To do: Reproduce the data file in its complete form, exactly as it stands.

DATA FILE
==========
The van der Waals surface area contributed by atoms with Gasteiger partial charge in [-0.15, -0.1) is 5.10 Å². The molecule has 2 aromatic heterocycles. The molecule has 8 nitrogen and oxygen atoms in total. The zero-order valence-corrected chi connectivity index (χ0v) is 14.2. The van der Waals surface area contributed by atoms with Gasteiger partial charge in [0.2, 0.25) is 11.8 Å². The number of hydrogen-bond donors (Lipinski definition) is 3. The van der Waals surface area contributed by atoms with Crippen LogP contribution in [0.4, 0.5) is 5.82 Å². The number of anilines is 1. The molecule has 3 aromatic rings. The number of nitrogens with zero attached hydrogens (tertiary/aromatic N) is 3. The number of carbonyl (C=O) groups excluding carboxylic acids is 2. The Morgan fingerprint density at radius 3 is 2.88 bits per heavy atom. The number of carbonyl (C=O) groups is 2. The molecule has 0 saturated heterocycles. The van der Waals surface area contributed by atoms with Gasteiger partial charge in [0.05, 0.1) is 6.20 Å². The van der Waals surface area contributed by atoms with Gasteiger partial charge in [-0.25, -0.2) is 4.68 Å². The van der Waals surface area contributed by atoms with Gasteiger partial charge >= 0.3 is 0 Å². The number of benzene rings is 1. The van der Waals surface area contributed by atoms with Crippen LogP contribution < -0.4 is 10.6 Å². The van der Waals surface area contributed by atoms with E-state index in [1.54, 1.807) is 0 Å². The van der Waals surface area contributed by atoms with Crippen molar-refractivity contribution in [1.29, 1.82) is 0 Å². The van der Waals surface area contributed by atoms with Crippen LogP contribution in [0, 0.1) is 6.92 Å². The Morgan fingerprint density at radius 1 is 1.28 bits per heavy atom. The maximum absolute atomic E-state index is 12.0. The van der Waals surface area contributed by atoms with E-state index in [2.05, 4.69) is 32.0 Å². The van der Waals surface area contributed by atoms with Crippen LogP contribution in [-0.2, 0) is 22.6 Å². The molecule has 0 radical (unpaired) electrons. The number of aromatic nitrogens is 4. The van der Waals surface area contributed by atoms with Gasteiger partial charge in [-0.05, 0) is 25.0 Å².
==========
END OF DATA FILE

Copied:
The van der Waals surface area contributed by atoms with Gasteiger partial charge in [-0.15, -0.1) is 5.10 Å². The molecule has 2 aromatic heterocycles. The molecule has 8 nitrogen and oxygen atoms in total. The zero-order valence-corrected chi connectivity index (χ0v) is 14.2. The van der Waals surface area contributed by atoms with Gasteiger partial charge in [0.2, 0.25) is 11.8 Å². The number of hydrogen-bond donors (Lipinski definition) is 3. The van der Waals surface area contributed by atoms with Crippen LogP contribution in [0.4, 0.5) is 5.82 Å². The number of anilines is 1. The molecule has 3 aromatic rings. The number of nitrogens with zero attached hydrogens (tertiary/aromatic N) is 3. The number of carbonyl (C=O) groups excluding carboxylic acids is 2. The Morgan fingerprint density at radius 3 is 2.88 bits per heavy atom. The number of carbonyl (C=O) groups is 2. The molecule has 0 saturated heterocycles. The van der Waals surface area contributed by atoms with Gasteiger partial charge in [0.05, 0.1) is 6.20 Å². The van der Waals surface area contributed by atoms with Gasteiger partial charge in [-0.25, -0.2) is 4.68 Å². The van der Waals surface area contributed by atoms with Gasteiger partial charge >= 0.3 is 0 Å². The number of benzene rings is 1. The van der Waals surface area contributed by atoms with Crippen LogP contribution < -0.4 is 10.6 Å². The van der Waals surface area contributed by atoms with E-state index in [1.54, 1.807) is 0 Å². The van der Waals surface area contributed by atoms with Crippen molar-refractivity contribution in [1.29, 1.82) is 0 Å². The van der Waals surface area contributed by atoms with Crippen LogP contribution in [0, 0.1) is 6.92 Å². The Morgan fingerprint density at radius 1 is 1.28 bits per heavy atom. The maximum absolute atomic E-state index is 12.0. The van der Waals surface area contributed by atoms with E-state index in [2.05, 4.69) is 32.0 Å². The van der Waals surface area contributed by atoms with Crippen LogP contribution in [-0.2, 0) is 22.6 Å². The molecule has 0 radical (unpaired) electrons. The number of aromatic nitrogens is 4. The van der Waals surface area contributed by atoms with Gasteiger partial charge in [-0.05, 0) is 25.0 Å².